To Ron Dizy, energy transformation isn’t a technical issue; it’s social.
“These are solvable problems; we have the technologies,” says Dizy, managing director of the MaRS Advanced Energy Centre, which works to accelerate adoption of innovative energy technologies, then usher them into global markets.
“Ours are ‘human problems’—of aligning interests, the way participants view the system, and getting incentives in place. We just need to get people pulling in the right direction.”
He’s in the right gig to do so. Dizy’s outfit brings together different actors—utilities, entrepreneurs, non-profits, governments, academics—to open channels, wrangle issues, and lower barriers. For example, MaRS introduced a world-leading standard for open energy data. It also helped a utility join the creative planning process to transform a post-industrial site into a four million-square-foot mixed-use community.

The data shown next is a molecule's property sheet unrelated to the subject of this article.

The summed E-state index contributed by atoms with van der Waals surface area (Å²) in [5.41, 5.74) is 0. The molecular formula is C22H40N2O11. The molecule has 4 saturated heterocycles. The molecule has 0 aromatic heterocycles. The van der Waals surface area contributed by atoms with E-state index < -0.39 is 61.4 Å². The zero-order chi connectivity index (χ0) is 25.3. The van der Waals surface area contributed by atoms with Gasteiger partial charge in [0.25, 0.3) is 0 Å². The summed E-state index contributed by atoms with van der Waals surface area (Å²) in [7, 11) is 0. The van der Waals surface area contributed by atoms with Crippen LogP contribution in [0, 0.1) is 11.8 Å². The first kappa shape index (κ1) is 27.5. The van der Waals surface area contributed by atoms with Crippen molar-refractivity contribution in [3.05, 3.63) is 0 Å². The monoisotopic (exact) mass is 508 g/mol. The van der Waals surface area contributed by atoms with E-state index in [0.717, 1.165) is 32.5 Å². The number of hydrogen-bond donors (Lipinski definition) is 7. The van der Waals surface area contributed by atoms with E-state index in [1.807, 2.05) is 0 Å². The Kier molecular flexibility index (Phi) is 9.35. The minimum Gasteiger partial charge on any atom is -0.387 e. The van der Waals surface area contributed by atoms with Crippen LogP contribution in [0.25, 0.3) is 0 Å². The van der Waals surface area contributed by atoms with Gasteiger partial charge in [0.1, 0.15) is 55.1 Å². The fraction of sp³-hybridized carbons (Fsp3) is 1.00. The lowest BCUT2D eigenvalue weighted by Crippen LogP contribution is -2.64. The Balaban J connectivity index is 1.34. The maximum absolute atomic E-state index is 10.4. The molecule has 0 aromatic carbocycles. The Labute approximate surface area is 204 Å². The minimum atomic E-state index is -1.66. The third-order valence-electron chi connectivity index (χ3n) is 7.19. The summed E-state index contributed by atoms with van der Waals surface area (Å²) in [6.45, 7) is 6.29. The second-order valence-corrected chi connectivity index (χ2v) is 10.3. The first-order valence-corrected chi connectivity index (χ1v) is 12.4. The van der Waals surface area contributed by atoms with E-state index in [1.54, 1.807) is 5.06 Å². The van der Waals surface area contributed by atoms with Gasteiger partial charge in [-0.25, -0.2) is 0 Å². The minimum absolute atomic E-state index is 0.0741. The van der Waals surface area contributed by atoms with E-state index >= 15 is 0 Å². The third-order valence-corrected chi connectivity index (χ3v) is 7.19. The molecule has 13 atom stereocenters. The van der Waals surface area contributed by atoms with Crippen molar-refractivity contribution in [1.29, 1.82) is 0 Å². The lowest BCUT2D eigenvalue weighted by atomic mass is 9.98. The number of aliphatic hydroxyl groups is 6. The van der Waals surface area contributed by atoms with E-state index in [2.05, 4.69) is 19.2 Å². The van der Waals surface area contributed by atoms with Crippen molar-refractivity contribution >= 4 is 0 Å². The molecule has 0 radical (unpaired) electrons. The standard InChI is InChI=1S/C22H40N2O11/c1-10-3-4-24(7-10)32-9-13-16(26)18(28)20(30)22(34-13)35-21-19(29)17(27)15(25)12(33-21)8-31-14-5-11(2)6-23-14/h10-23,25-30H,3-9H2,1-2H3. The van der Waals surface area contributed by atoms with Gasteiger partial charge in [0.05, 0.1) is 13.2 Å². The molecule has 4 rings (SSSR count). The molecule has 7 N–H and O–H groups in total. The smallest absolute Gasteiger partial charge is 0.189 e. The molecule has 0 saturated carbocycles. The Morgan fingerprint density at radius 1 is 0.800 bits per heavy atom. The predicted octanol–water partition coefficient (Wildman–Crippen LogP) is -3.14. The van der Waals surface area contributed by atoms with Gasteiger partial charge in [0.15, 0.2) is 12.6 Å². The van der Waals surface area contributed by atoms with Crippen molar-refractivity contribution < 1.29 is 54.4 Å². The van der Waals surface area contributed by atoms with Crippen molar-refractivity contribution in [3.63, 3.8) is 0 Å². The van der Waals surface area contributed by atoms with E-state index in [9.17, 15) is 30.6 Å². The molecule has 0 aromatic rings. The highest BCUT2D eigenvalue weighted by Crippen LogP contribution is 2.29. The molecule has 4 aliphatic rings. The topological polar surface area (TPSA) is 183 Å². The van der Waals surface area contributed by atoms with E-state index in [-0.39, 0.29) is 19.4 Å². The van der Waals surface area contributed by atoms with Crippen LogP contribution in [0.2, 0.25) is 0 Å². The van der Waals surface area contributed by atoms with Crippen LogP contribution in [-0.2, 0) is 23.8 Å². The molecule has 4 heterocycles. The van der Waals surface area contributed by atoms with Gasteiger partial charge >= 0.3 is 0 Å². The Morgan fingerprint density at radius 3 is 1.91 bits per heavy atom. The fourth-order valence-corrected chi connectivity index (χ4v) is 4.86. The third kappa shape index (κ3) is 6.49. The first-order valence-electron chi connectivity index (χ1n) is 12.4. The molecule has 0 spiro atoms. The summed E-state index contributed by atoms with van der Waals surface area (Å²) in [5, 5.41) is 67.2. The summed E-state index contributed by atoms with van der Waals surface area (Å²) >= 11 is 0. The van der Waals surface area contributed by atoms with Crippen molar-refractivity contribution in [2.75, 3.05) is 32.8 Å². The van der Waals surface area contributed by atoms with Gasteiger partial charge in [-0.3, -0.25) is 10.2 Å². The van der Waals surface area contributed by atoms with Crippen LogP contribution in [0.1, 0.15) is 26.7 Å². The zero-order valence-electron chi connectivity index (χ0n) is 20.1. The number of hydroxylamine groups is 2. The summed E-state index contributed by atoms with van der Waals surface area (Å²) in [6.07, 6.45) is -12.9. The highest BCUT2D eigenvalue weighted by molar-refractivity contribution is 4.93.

Dizy, 50, sees his role as catalyst and connector. His team convenes “interventions” to recognize where the system isn’t working and offer a better way. The three-pronged, results-oriented approach addresses policy and regulation, solutions, and capacity. Ultimately, it’s a rolling stone concept: many small actions will bring about major change.
Energy is “one of those systems that needs to evolve and get smarter… It’s all about alignment of vision,” says Dizy, a hockey dad who spends his off days cooking big, dramatic meals. “Innovation will solve the problem. We just have to let it.”
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